Farmers Role in Conserving Water (State Editorial Rough Draft)

Here is a long draft of my state issue editorial concerning water conservation, farmers, and the NRD:

Whether it is from rivers, rain, or the Ogallala Aquifer, Nebraska’s future and the future of farmers depends on water, so Nebraska farmers need to take responsibility and do their part to conserve this finite resource.

The main source of water for the Midwest is the Ogallala Aquifer, a subsystem of the High Plains Aquifer.  According to Esquire, “The system covers 174,000 square miles beneath eight different state, ranging from North Dakota to Texas and from Nebraska to parts of New Mexico.”  Twenty percent of the irrigated farmland in the United States depends on this water.  Damage to it would change “the lives of the people who depend on it, their personal economies, the overall national economy, and what we can grow to feed ourselves.”  The water level is already dangerously low and is easy to empty, but not refill. 

The importance of conserving this vital water resource seems obvious.  The question is how can this be done? The NRD creates the regulations for their own districts.  Each district is regulated differently because each region is fundamentally different in the rivers that run through them, the water levels, the shape of the farmland, and even the climate.  A regulation that protects or benefits one region, might not work the same way for the others.

The NRD is working to increase water conservation by imposing water allocations on irrigators.  Some regions are already required to have meters on their wells.  Those regions require farmers to pay for the amount of water used and also restrict the amount of inches per acre that is allowed.  Other districts require that if farmers do have meters on their wells, which most farmers do, that they report their usage.  If all regions would be required to use meters, then farmers could be taxed according to their water usage.  In addition to reporting water usage, no regions should approve any new farmland for irrigation.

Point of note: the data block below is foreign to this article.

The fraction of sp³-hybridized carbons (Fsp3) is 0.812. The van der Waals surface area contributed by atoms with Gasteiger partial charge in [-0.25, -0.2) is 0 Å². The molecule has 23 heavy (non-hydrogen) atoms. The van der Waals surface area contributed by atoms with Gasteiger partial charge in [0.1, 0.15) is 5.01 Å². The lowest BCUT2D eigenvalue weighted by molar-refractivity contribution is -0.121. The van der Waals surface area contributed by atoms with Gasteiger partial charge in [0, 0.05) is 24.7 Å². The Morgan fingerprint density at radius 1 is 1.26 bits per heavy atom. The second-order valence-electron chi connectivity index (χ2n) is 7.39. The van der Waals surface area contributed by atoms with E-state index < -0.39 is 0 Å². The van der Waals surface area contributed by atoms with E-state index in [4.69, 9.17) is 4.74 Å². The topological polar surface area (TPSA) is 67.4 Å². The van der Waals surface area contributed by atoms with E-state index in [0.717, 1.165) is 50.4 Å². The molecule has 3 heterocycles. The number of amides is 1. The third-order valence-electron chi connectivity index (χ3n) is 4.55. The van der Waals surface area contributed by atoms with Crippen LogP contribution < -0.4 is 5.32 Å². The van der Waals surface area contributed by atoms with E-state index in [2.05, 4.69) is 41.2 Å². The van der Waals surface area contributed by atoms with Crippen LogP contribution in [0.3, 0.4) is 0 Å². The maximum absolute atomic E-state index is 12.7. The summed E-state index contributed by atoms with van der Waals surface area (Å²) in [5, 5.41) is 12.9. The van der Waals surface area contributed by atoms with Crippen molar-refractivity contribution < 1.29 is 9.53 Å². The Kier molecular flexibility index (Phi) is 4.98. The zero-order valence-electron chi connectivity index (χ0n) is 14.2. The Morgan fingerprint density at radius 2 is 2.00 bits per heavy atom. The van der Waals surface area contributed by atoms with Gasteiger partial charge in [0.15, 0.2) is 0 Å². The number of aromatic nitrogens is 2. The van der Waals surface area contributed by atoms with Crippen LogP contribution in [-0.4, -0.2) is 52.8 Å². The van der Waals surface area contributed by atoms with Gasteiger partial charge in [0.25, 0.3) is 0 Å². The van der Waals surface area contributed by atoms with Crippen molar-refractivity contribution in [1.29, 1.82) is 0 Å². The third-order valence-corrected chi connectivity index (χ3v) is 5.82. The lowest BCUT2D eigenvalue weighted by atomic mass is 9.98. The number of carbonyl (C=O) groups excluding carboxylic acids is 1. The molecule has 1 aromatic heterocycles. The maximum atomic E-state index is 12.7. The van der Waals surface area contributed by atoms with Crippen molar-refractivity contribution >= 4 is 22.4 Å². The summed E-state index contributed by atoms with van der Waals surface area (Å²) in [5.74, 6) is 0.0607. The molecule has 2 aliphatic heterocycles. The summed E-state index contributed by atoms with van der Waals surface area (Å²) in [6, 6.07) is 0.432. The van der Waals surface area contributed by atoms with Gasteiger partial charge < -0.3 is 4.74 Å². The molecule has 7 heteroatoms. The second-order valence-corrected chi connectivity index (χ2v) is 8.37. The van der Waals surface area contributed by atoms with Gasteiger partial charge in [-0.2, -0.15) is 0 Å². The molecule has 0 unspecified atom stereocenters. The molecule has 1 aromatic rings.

Water research is extremely important.  According to the University of Nebraska-Lincoln Water Center, new technology and new methods are being used to help irrigators cut back on water usage without reduction in crop yields. –LJS  Don Nelson led a group of Nebraskans for an informal discussion on water financing needs a year ago.  The group estimated that “the state would need about $60 million annually for water science and technology research, to help protect water quality, to restore water infrastructure and to build new projects.”  –NE Farmer.  Farmers pay a checkoff tax that gives so many cents out of every bushel of grain sold to research.  This checkoff tax has benefited farmers with new technology, like the biodiesel from soybeans.  The checkoff taxes could be used to benefit water research and be increased as necessary.

Mandating water mark sensors would also help conserve water by making sure the water applied to fields matches the amount of water that the crop needs.  The sensors are electrical probes that get stuck in the ground to measure water at 1-3 foot depths.  Farmers use an equation and the mark reading to determine when they need to irrigate again.  The top soil might appear dry, but the readings measure the subsoil, which is what’s important.  This is a cost-share program through the NRD, which runs approximately $600 per field. –Irrigation Monitoring System